Duke Realty's massive office sale wins praise on Wall Street

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Greg Andrews

Duke Realty Corp.’s decision to sell a huge portfolio of suburban office buildings for $1.1 billion might make the Indianapolis real estate company a little more predictable and bland.

But that’s OK with investors, who have bid up the shares 13 percent since the Oct. 20 announcement of the deal—a span when the overall market, as measured by the S&P 500, was essentially flat.

“What we are looking for is a little more stability in earnings and cash flow to pay the dividends,” Duke CEO Denny Oklak said. “Unfortunately, in suburban office, when we get into some of these economic cycles, it’s almost like a roller-coaster ride.”

Denny Oklak Oklak

The sale to New York-based Blackstone Group LP, the world’s largest private equity firm, infuses Duke with cash to reduce debt and ramp up its ownership in bulk industrial and medical office properties.

Suburban office has been a great business for Duke over the years. But company officials and analysts believe the growth potential may be greater in industrial and, especially, medical office.

Analysts have been blessing the deal, even though it will result in a short-term earnings hit. The 82 buildings—which represent all the company’s wholly owned suburban office properties in Atlanta, Chicago, Columbus, Dallas, Minneapolis, Orlando and Tampa—generated $63 million in net operating income in the first nine months of the year, about 15 percent of the company’s total.

“Dilution for a better balance sheet [is] a good trade,” Goldman Sachs analyst Sloan Bohlen said in an Oct. 30 report.

It helped that Duke sold the properties at an attractive price, even though the sputtering economy has slackened demand for office space. Blackstone was able to pay up in part because the properties carried just $30 million in debt, enabling the private equity behemoth to capitalize on historically low interest rates by lining up dirt-cheap financing.

“I think the pricing we are getting on this transaction is as good as we would get in any market,” Oklak said.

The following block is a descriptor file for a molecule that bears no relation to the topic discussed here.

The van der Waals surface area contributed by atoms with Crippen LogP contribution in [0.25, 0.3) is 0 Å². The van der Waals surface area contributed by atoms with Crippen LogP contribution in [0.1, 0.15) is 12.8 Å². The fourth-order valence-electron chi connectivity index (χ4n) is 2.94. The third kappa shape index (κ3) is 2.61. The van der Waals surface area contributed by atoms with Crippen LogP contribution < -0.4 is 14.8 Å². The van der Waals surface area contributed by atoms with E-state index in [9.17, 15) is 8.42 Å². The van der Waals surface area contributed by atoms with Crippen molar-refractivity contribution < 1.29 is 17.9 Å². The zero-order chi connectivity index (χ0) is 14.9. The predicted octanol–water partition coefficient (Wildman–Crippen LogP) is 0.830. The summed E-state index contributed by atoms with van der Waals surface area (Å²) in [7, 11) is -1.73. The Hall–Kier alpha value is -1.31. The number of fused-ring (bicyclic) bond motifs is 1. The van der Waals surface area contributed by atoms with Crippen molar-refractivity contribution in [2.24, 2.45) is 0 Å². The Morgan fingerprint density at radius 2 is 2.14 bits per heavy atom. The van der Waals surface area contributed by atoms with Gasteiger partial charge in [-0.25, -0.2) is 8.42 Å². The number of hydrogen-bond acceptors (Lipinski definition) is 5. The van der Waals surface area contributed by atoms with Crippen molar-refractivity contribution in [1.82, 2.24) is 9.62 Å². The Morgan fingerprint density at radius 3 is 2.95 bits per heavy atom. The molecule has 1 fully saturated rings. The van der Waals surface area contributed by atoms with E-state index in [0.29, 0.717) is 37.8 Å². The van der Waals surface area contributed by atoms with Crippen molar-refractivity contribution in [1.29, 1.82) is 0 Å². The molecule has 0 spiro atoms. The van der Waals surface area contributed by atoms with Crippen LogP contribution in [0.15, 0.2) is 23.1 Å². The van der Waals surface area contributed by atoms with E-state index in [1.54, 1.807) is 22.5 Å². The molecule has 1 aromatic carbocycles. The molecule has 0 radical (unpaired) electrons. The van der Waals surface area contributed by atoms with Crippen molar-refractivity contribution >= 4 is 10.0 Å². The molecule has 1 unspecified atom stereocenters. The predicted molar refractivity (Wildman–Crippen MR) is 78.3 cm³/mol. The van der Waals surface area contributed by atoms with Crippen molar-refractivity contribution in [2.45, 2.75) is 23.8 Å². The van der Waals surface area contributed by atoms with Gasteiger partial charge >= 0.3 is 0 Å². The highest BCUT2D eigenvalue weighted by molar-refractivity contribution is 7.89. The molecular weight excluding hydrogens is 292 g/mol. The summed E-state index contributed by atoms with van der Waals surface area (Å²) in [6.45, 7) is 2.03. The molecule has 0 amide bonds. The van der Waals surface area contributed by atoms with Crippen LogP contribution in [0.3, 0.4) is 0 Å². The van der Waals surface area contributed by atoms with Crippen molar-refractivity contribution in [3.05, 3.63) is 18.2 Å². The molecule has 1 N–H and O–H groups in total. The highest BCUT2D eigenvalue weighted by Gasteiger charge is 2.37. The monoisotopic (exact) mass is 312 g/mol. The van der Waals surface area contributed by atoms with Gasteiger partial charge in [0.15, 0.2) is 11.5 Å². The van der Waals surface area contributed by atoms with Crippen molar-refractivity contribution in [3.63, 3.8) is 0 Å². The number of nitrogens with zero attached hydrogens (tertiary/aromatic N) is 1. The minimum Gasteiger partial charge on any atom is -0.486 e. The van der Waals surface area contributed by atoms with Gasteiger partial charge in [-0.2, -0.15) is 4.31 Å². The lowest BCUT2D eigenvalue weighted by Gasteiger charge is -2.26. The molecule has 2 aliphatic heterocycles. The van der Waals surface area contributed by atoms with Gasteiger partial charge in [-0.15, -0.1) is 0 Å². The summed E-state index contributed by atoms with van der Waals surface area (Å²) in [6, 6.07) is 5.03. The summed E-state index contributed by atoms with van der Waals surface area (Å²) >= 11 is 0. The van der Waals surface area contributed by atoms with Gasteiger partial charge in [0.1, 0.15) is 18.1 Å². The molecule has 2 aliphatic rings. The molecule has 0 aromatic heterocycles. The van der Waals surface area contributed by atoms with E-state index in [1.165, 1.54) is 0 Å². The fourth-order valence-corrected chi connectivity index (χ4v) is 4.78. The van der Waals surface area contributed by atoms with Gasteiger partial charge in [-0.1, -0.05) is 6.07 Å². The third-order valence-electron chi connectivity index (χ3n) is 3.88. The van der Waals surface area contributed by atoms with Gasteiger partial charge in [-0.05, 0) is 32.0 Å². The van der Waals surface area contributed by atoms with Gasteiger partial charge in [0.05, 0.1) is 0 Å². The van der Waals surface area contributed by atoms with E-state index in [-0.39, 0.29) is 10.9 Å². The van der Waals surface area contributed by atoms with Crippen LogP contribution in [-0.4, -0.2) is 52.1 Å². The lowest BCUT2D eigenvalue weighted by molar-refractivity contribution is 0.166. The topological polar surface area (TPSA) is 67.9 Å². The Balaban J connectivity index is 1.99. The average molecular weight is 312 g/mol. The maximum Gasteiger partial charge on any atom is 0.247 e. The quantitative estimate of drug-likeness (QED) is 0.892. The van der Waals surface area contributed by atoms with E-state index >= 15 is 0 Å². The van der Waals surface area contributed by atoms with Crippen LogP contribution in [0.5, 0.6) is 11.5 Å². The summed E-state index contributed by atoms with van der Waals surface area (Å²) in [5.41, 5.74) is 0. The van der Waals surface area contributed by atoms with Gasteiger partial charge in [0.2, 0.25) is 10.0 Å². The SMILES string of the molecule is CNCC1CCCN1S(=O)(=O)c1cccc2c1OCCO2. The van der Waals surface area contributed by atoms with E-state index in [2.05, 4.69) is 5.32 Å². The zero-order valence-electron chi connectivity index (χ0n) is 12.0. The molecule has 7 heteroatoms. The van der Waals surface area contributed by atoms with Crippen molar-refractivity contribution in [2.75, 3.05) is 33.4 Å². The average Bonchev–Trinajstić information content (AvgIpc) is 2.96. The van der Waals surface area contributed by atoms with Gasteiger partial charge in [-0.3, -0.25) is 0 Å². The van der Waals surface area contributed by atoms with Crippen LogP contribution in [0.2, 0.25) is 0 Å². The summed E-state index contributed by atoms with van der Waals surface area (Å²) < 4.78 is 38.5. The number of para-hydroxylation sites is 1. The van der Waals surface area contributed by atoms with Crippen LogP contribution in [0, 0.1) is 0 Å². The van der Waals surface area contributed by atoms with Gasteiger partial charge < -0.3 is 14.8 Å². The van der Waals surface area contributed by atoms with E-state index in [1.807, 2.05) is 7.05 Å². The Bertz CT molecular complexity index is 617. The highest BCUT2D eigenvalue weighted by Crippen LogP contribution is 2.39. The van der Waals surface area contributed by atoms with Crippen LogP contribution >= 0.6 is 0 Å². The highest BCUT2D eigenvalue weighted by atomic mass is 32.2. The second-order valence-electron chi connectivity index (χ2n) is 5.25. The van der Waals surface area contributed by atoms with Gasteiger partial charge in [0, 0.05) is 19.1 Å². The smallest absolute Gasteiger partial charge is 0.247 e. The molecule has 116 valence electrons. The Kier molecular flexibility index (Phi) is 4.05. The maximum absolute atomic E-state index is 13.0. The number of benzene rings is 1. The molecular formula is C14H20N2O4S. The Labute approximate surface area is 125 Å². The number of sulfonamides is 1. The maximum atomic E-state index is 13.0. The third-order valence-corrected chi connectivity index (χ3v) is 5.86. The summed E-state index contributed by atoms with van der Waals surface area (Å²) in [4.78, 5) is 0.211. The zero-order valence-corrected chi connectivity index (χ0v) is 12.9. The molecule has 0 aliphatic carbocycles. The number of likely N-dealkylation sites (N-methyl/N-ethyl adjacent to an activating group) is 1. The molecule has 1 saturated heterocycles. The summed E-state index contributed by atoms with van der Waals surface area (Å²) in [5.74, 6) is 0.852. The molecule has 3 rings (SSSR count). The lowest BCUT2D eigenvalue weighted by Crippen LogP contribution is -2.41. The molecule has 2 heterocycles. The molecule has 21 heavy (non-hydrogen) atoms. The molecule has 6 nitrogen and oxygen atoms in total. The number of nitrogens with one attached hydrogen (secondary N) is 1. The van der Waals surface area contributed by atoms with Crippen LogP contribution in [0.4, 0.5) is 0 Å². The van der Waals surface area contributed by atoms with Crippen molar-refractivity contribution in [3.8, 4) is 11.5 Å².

Duke in 2009 announced plans to reposition its portfolio, which at the time was 55 percent office, 36 percent industrial, 5 percent medical office and 4 percent retail. By 2013, it wanted to boost industrial to 60 percent and medical office to 15 percent while scaling back office to 25 percent.

It was well on its way toward meeting its targets even before the Blackstone deal. It expects to complete the sale in early December and close the year at 54 percent industrial, 32 percent office, 10 percent medical office and 4 percent retail.

The company over the same span has been retooling its geographic mix, with the goal of boosting its presence in the Southeast from 21 percent to 30 percent, and reducing its Midwest presence from 53 percent to 40 percent.

The Blackstone deal reduces the Midwest presence to about 43 percent, Duke officials say. However, they say the geographic mix is less important than the mix of product types.

Regardless, in his interview with IBJ, Oklak said nothing to suggest the continued retooling would lead Duke to scale back its presence in its hometown market of Indianapolis.

None of the properties Blackstone is acquiring is here, and Oklak said “we are extremely comfortable with the office business in Indianapolis.” Duke owns 2.7 million square feet of suburban office space in the Indianapolis area, including the Parkwood Crossing office park at 96th and Meridian streets, as well as 21 million square feet of bulk industrial space—the most of any market.